GNF - Interview Threatened Lake 2017 - Lake Tanganyika

Interview with Mr. Emmanuel Nshimirimana

Executive Director of the Association BIRATURABA, Burundi


Question: Which are the most severe problems and challenges that Lake Tanganyika is facing?

Answer: The main threats for Lake Tanganyika are:

  • The pollution from excessive sediment and nutrient loads caused by erosion in the watershed, industrial and urban waste,
  • The intensive fishing using inappropriate methods, and
  • The human activities (constructions, agriculture, etc.) in the littoral zone of the lake that destroy the buffer zones which also serve as fish spawning areas.
 Emmanuel Nshimirimana

Question: Which are the main sources of livelihoods for the local population at Lake Tanganyika?

Answer: The local populations of Lake Tanganyika live mainly from:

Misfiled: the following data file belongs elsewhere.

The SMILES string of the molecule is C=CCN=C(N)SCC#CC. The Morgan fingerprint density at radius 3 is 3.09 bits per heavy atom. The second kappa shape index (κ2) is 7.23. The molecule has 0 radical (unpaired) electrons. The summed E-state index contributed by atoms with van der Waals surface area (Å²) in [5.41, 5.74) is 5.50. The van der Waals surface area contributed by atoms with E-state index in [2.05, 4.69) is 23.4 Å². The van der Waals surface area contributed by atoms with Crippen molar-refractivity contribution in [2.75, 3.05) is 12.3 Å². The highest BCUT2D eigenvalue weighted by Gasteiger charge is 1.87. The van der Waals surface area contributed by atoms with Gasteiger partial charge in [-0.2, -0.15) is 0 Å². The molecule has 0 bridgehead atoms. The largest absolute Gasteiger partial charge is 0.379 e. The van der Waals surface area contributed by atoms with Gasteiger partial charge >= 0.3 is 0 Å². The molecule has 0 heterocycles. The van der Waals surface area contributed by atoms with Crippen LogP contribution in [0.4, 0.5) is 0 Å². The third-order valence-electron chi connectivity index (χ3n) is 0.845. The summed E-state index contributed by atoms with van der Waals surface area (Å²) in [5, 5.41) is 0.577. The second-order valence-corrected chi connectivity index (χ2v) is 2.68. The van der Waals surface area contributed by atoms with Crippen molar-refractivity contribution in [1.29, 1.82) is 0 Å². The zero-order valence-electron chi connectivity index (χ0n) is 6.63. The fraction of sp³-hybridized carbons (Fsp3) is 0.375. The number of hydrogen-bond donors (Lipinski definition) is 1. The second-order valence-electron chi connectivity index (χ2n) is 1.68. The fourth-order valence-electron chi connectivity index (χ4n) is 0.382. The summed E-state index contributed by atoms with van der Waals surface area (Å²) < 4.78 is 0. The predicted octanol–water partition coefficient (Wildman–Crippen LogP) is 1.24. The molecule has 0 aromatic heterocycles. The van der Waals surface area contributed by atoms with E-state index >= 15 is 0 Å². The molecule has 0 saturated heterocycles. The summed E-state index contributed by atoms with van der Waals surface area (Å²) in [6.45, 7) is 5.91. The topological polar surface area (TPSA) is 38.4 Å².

• Fisheries and fish trade,
  • Agriculture for rural areas, and
  • Trade for urban areas.


Question: Does commercial fishing have any effects on the lake? Where is the fish caught in Lake Tanganyika mainly marketed?

Answer: Fishing at Lake Tanganyika is still mainly artisanal. Fish are marketed fresh or smoked in the cities and urban centres of the riparian countries. At present, there is no big fish industry exporting fish from Lake Tanganyika to Europe or Asia. For several years, fishing had been the best source of income in the Lake Tanganyika region. Due to a growing human population agriculture needed to be increased and intensified. In recent years, this lead to land degradation, soil exhaustion and erosion and as a consequence to the decline of agricultural production. Therefore, for many people fishery became an alternative to make their living. But this causes overfishing and overexploitation of the lakes natural resources, accelerated by the use of inappropriate methods such as the use of Mosquito nets.